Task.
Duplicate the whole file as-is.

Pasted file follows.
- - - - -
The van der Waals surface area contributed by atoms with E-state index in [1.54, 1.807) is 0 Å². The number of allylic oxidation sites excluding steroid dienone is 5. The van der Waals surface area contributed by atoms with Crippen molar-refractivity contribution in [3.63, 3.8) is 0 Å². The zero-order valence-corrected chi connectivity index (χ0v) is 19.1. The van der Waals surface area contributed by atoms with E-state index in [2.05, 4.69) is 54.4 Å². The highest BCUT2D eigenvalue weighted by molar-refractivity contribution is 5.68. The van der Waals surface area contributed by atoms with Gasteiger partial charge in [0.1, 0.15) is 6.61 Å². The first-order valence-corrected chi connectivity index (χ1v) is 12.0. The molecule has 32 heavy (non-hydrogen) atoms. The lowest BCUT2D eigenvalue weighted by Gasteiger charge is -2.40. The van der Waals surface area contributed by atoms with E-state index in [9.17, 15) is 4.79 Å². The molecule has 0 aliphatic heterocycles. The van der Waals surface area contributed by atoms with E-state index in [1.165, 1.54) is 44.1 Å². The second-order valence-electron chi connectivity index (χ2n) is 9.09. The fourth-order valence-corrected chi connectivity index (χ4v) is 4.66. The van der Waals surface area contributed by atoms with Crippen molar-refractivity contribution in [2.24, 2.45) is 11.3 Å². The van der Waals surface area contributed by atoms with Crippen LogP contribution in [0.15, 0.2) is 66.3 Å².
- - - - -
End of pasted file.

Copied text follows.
The van der Waals surface area contributed by atoms with E-state index in [1.54, 1.807) is 0 Å². The number of allylic oxidation sites excluding steroid dienone is 5. The van der Waals surface area contributed by atoms with Crippen molar-refractivity contribution in [3.63, 3.8) is 0 Å². The zero-order valence-corrected chi connectivity index (χ0v) is 19.1. The van der Waals surface area contributed by atoms with E-state index in [2.05, 4.69) is 54.4 Å². The highest BCUT2D eigenvalue weighted by molar-refractivity contribution is 5.68. The van der Waals surface area contributed by atoms with Gasteiger partial charge in [0.1, 0.15) is 6.61 Å². The first-order valence-corrected chi connectivity index (χ1v) is 12.0. The molecule has 32 heavy (non-hydrogen) atoms. The lowest BCUT2D eigenvalue weighted by Gasteiger charge is -2.40. The van der Waals surface area contributed by atoms with E-state index in [9.17, 15) is 4.79 Å². The molecule has 0 aliphatic heterocycles. The van der Waals surface area contributed by atoms with E-state index in [1.165, 1.54) is 44.1 Å². The second-order valence-electron chi connectivity index (χ2n) is 9.09. The fourth-order valence-corrected chi connectivity index (χ4v) is 4.66. The van der Waals surface area contributed by atoms with Crippen molar-refractivity contribution in [2.24, 2.45) is 11.3 Å². The van der Waals surface area contributed by atoms with Crippen LogP contribution in [0.15, 0.2) is 66.3 Å².